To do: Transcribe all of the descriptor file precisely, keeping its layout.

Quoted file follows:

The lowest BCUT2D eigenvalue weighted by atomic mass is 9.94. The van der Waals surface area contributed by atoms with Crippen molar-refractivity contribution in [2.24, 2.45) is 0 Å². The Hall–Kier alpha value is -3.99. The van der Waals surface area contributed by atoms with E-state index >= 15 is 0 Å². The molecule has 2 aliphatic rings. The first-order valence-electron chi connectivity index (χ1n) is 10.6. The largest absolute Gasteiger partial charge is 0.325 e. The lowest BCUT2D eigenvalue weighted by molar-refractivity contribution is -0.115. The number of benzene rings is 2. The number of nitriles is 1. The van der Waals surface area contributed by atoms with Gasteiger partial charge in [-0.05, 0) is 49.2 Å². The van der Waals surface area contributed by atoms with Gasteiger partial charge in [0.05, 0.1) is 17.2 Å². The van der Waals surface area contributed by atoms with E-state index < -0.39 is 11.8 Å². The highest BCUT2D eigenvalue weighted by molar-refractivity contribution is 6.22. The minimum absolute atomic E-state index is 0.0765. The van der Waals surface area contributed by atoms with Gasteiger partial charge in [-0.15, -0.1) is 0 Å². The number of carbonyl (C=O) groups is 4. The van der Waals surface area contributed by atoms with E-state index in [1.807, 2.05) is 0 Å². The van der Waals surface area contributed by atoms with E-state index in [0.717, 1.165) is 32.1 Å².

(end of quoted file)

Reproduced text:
The lowest BCUT2D eigenvalue weighted by atomic mass is 9.94. The van der Waals surface area contributed by atoms with Crippen molar-refractivity contribution in [2.24, 2.45) is 0 Å². The Hall–Kier alpha value is -3.99. The van der Waals surface area contributed by atoms with E-state index >= 15 is 0 Å². The molecule has 2 aliphatic rings. The first-order valence-electron chi connectivity index (χ1n) is 10.6. The largest absolute Gasteiger partial charge is 0.325 e. The lowest BCUT2D eigenvalue weighted by molar-refractivity contribution is -0.115. The number of benzene rings is 2. The number of nitriles is 1. The van der Waals surface area contributed by atoms with Gasteiger partial charge in [-0.05, 0) is 49.2 Å². The van der Waals surface area contributed by atoms with Gasteiger partial charge in [0.05, 0.1) is 17.2 Å². The van der Waals surface area contributed by atoms with E-state index < -0.39 is 11.8 Å². The highest BCUT2D eigenvalue weighted by molar-refractivity contribution is 6.22. The minimum absolute atomic E-state index is 0.0765. The van der Waals surface area contributed by atoms with Gasteiger partial charge in [-0.15, -0.1) is 0 Å². The number of carbonyl (C=O) groups is 4. The van der Waals surface area contributed by atoms with E-state index in [1.807, 2.05) is 0 Å². The van der Waals surface area contributed by atoms with E-state index in [0.717, 1.165) is 32.1 Å².